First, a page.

Sometimes, an audience surrogate backfires so seriously that you end up with a Jar Jar Binks situation — the comic relief isn't funny, and instead veers into dangerous territory filled with awful stereotypes. But sometimes, characters we are supposed to love — nay, ought to love — who become stand-ins for whatever is wrong with the film or show in question, so much so that a fanbase can entirely turn against them. And, perhaps that is unfair. Perhaps these characters are only guilty of wanting to be loved too much. Is that so bad? (Hey, it's way better than characters who everyone loves but are actually pretty awful people, right?)
So here is a moment of redemption, for all those characters who annoyed us at the time but actually are pretty great in retrospect. Or, aren't deserving of the piles of hatred so heftily heaped onto their poor, fictional existence.
Janice — FriendsJanice...Janice. Janice. Janice. How she irritated us Friends connoisseurs in the beginning with her saccharine ways and "Oh. My. Gawwds." The poor girl just couldn't get a clue Chandler Bing just wasn't that into her. Joey even considered her insufferable, but after seasons of her popping up at just the right time, her annoying tendencies became endearing. Suddenly, Janice wasn't so bad. Perhaps we were the bad ones for being so intolerant of her in the first place.
Skyler White — Breaking BadWe never quite understood the backlash that arose towards Walter White's emotionally terrorized wife, but it got so bad that at one point, the actress (Anna Gunn) wrote an op-ed in The New York Times processing the outpour of online hate that transferred from her character to her. Like her husband, Skyler metamorphosed over the course of the show's five seasons, from blissfully ignorant wife unaware of her husband's descent into crime, into his accomplice and antagonist. Her motivations were never black-and-white, and her flip-flopping is probably what annoyed the hell out of some fans — but you try watching your husband go from mild-mannered chemistry teacher to merciless drug kingpin. It doesn't sound easy.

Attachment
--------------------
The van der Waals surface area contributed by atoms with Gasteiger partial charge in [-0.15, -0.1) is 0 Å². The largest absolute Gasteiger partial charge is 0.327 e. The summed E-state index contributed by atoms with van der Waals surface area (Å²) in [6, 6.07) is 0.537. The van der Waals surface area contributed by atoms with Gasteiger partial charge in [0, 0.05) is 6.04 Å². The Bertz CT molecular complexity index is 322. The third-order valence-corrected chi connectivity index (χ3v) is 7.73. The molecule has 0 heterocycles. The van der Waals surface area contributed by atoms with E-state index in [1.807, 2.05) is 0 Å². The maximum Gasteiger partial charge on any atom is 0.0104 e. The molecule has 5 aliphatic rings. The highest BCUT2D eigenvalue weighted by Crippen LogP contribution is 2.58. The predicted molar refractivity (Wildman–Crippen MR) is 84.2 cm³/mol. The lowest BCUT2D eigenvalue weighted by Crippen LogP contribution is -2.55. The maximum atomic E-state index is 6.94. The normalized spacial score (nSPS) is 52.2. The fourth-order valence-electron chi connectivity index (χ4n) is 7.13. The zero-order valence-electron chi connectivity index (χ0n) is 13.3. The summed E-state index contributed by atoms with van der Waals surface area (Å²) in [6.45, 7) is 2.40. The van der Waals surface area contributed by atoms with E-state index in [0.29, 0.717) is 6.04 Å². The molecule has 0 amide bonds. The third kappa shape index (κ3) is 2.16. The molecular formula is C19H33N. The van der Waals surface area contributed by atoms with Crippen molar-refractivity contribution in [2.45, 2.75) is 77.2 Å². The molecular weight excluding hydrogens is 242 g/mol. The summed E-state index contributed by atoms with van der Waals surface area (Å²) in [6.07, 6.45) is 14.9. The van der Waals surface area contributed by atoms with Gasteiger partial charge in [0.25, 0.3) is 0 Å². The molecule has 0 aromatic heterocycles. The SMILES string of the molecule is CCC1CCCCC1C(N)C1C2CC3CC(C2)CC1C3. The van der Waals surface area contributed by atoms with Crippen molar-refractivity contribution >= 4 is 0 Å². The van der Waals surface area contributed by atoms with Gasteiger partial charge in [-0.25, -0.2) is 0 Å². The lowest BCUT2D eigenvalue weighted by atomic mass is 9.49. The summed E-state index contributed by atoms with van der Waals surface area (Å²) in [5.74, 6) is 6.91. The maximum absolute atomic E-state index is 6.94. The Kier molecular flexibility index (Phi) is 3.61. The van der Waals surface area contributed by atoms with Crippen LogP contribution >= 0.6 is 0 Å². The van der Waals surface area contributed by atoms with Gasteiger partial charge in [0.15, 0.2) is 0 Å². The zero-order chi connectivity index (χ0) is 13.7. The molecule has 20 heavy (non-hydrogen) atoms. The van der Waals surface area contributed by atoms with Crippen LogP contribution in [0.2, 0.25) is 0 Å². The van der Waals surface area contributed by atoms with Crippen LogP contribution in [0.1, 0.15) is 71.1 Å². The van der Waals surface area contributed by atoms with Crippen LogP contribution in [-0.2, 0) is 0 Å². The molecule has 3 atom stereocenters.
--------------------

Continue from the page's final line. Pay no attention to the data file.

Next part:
Andrea — The Walking DeadLike most of the female characters on The Walking Dead, Andrea went from helpless victim to gun-toting badass. Reasons why she's considered annoying by a large contingent of the show's fan base seem mystifying at first, but it was probably her stubbornness, which could sometimes come off selfish, or worse, reckless. (Ed note: In a world overrun by zombies, reckless is the worst thing you can be.) After she became a sharpshooter in season two, Andrea separated from the group, forming a bond with Michonne, who became one the show's most beloved characters. And if Michonne could love her, why can't we?
Private Hudson — AliensPrivate Hudson's tonedeaf machismo is what makes his epic, epic, "Game over, man! Game over!" meltdown so poignant; even this jarhead is terrified at the horror of the xenomorphs. Admittedly, it is hard to tell whether my affection for this character is because of my deep ardor for this movie (or my deep ardor for Bill Paxton). But this whiny, self-centered meathead serves as an audience stand-in, cutting the tension with his one-liners. Too bad he gets Aliened. (If you didn't know that was a spoiler, it's not our fault, because you definitely should have seen Aliens by now).
Kimmy Gibler — Full HouseImagine having an incessantly irritating neighbor who was always around, spouting smart-mouthed criticisms, and eating all your food. Now take your idea of that person, multiply it, and compress it into one small, tiny, high-pitched girl, and there you have Kimmy Gibbler (or at least, the general population's opinion of her).
But it's important to remember that
was about the new American family — one comprised of both blood relations and friends who come together in times of need. Although no one out of the
people in the Tanner household (aside from D.J.) actually expressed enjoyment or appreciation for Kimmy's constant presence, it must have been somewhat comforting to have her around. Not only did Kimmy offer comic relief after Mrs. Tanner's passing, but she never abandoned the family, no matter how much verbal abuse they put her through.